Recent studies have also been interested in the link between MDD, alcoholism, and the glutamate system. For instance, one study found that people with MDD and a family history of alcohol dependence responded better to ketamine treatment than those without such a history. The reasons for this are not entirely clear, but genetic alterations in NMDA receptor subunits might play a role.

Concerns with Ketamine Treatment

Side Effects and Risks

However, there are concerns about misuse and abuse of ketamine, as we’ve seen with other drugs like benzodiazepines and stimulants. A single case report suggested that repeated use of ketamine might lead to tolerance, meaning its antidepressant effects may decrease over time. There are also risks of psychosis, dissociative episodes, and severe emotional distress with repeated use. Moreover, ketamine’s side effects like sedation and psychotomimetic effects could limit its widespread use.

The Future of Antidepressant Treatment

Still, there is a significant gap in treatment as standard antidepressants take weeks to work fully, leaving patients vulnerable. The low rates of full recovery and frequent relapses point to the need for better antidepressants. Ketamine has shown a rapid and sustained antidepressant effect, suggesting the possibility of similar drugs in the future. Understanding how ketamine works could significantly improve treatment for patients and public health worldwide.

Alterations in the glutamatergic system have been observed in the central nervous system (CNS, CSF, and brain tissue) as well as the periphery in subjects with MDD (Sanacora et al., 2008). In fact, many studies support a critical role for the glutamatergic system in the pathophysiology of MDD, as it is believed to be a key target in mood regulation (Maeng & Zarate, 2007; Sanacora et al., 2008; Zarate, Quiroz, Payne, & Manji, 2002). Similarly, post-mortem and genetic studies support the role of glutamatergic system dysfunction in MDD, showing increased levels of glutamate and decreased levels of AMPA receptor subunits have been found in the prefrontal cortex of individuals with MDD (Beneyto & Meador-Woodruff, 2006; Hashimoto, Sawa, & Iyo, 2007; Scarr, Pavey, Sundram, MacKinnon, & Dean, 2003). Further, reduced NMDA receptor binding and subunit expression have also been found in the temporal and two frontal brain regions of subjects with MDD (Choudary et al., 2005; Nudmamud-Thanoi & Reynolds, 2004). Early reports also describe the action of antidepressants on glutamatergic receptors and the antidepressant-like effects of NMDA antagonists in animal models (Manji et al., 2003). However, for unclear reasons, exploration of glutamate in mood disorders remained stagnant until recently.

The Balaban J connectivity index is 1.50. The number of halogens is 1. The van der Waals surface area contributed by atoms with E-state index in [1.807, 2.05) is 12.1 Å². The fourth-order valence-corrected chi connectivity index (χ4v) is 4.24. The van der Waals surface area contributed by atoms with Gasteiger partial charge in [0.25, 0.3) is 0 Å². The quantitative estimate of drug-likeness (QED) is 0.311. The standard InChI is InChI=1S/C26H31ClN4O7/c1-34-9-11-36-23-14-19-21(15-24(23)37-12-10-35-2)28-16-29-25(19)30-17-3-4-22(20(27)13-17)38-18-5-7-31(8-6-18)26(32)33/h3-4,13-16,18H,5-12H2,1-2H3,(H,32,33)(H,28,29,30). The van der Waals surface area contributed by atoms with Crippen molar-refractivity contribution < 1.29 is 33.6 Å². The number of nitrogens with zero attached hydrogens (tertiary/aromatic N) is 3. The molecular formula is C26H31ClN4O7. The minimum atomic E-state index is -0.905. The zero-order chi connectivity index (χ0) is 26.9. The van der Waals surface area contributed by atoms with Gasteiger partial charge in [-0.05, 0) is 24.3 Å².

Yet, the fact remains that monoaminergic antidepressants take weeks to achieve their full effect, leaving patients receiving these medications particularly vulnerable. This, along with low rates of remission and frequent relapses are issues that need to be tackled with the next generation of antidepressants. Ketamine is a good proof of concept tool to develop biomarkers to further our understanding of the neuropsychological mechanisms of depression and what aspects are important in the development of future pharmacological treatments. It demonstrates a consistently reproducible antidepressant effect within a short period of time, showing that similar agents that can induce rapid and sustained effects after repeated doses is possible. The discovery of the rapid antidepressant effects of ketamine and further exploration into the processes involved could significantly impact treatment for patients as well as public health worldwide.

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About the Author

Passionate about studying the psychedelic/mystical experience from a neuropsychological lens, Emily is a member of MAPS Canada Research Committee and graduated with an Honours BSc in Cognitive Neuropsychology from York University.  She currently leads a team of RAS with a randomized, double-blind, placebo-controlled clinical trial investigating microdosing psilocybin for persistent depressive disorder.